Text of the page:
Lockdown was the longest period of quiet in recorded human history
When lockdown started in March, the world went instantly, strangely silent. City streets emptied. Joggers and families disappeared from parks. Construction projects froze. Stores closed.
Now a network of seismic monitoring stations around the world has quantified this unprecedented period of quiet. The resulting research into “seismic silence,” published in Science today, has shown just how much noise we contribute to the environment. It has also let scientists get an unparalleled listen to what’s happening beneath our feet.
“We can safely say that in modern seismology, we’ve never seen such a long period of human quiet,” says Raphael De Plaen at the Universidad Nacional Autónoma de México in Querétaro, one of the paper’s 76 authors.
Seismic noise, or vibrations of the earth, is most often associated with earthquakes. But seismology also listens to the interplay of earth and water, tracking things like ocean swells and atmospheric pressure changes.
Humans are the third-biggest source of seismic noise. Everyday urban activities like commutes, or stadiums full of fans simultaneously going wild in “football quakes,” are strong enough to register on seismometers.
“It’s transport, like cars, trains, traffic, buses,” says coauthor Paula Koelemeijer of the Royal Holloway University of London. “It’s retail and recreation—not just people going shopping, but also going to parks. It’s workplaces and residences.”
Under normal circumstances, this human noise merges with and muffles natural seismic activity. Exactly how much our behavior affects the levels of background noise has been hard to work out until now. Lockdown presented a unique opportunity for researchers not only to control for human activity but also to hear seismic noise that otherwise gets drowned out.
The researchers—who included academics and citizen scientists—used data collected from 268 seismic monitoring stations around the world. These devices included highly technical seismographs housed in academic institutions. But about 40% of the data also came from Raspberry Shakes, personal seismographs that are built and used by hobbyists. The group used these devices in tandem with anonymized mobility data collected from Google and Apple to detect human movement. They were then able to match those observations with seismic noise reports in order to figure out whether seismic events were likely to be human-caused or natural.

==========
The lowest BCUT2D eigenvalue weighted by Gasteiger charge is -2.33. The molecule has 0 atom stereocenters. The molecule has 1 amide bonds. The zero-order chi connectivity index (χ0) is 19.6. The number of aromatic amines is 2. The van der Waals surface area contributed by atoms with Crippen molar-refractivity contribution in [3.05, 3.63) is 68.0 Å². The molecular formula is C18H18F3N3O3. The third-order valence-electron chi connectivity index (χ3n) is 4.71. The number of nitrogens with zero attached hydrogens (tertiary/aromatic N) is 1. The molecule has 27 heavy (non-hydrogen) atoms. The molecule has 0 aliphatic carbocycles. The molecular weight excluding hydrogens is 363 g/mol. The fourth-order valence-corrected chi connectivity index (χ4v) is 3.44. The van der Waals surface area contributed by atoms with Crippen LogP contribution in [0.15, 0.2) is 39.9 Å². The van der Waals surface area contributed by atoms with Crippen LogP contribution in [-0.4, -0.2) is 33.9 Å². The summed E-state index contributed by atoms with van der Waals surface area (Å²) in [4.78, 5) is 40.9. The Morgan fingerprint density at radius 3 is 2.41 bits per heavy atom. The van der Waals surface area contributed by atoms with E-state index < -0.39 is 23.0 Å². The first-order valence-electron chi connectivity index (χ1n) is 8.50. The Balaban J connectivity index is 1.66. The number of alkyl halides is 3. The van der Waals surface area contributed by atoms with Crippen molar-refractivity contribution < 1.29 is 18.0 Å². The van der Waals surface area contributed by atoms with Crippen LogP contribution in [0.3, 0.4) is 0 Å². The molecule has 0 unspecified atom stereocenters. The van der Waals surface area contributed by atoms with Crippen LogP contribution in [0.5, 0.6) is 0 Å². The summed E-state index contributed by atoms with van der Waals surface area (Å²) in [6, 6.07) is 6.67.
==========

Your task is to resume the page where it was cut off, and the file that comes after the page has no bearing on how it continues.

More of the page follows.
Of the 268 stations, 185, or 69%, showed significant reductions in high-frequency seismic ambient noise, the cocktail of human-produced and natural ambient noise that surrounds us. This silence began in late January in China; by mid-March, it had descended on the world.
While the periods between Christmas and New Year and over Chinese New Year are usually the quietest, the difference was even starker this time. Sri Lanka, for example, saw a 50% reduction in noise, the largest the researchers measured. Sundays in New York’s Central Park are usually lively, but lockdown numbers registered a 10% reduction from the weeks immediately before. Even sensors buried deep under the surface picked up on the sudden lack of human activity above. A German observatory that lies almost 500 feet beneath rock was able to detect a drop in vibrations once lockdown kicked in.
The noise patterns also highlighted human migration. De Plaen says that the Mexico-US border showed an increase in human seismic noise, even though both sides of the border were otherwise still. Citizen seismographs were able to pick up the noticeable drops in noise around schools and universities.
The study itself was a product of the pandemic. Lead author Thomas Lecocq, a seismologist at the Royal Observatory of Belgium, had been writing code to better understand how to tease apart human-generated and seismic noise. He and some colleagues had initially exchanged Twitter direct messages and coordinated through WhatsApp groups before creating a Slack group to coordinate their research on April 1. The Slack group—combined with the accessibility of Raspberry Shakes—expanded the data and made it stronger. “It’s not every day that you publish results after less than four months of work,” De Plaen says.
The fall-off in human noise also gave scientists a chance to listen to the earth’s inner workings more closely than ever before—without humans drowning them out. This might add to our knowledge of earthquakes, particularly small ones in urban centers that are often masked by human seismic noise. Smaller earthquakes are key to being able to monitor fault lines, and they act as predictors of bigger quakes to come; scientists now have a baseline data set to work with. “We can [now] study relationships between human activity and seismology,” De Plaen says. “We can now understand with a high level of resolution what is generating noise: the earth or humans.”
As we emerge from lockdown, scientists hope this understanding of human-caused noise will also help us better understand how we’re moving and living—just by listening.
Not that the human noise ever truly went away. Koelemeijer’s seismograph would spike some mornings, when a neighbor’s washing machine would hit the spin cycle. Even in the depths of the quietest period of human history, “human environments aren’t really ever completely silent,” she says. “You’ll always still pick up some noise.”
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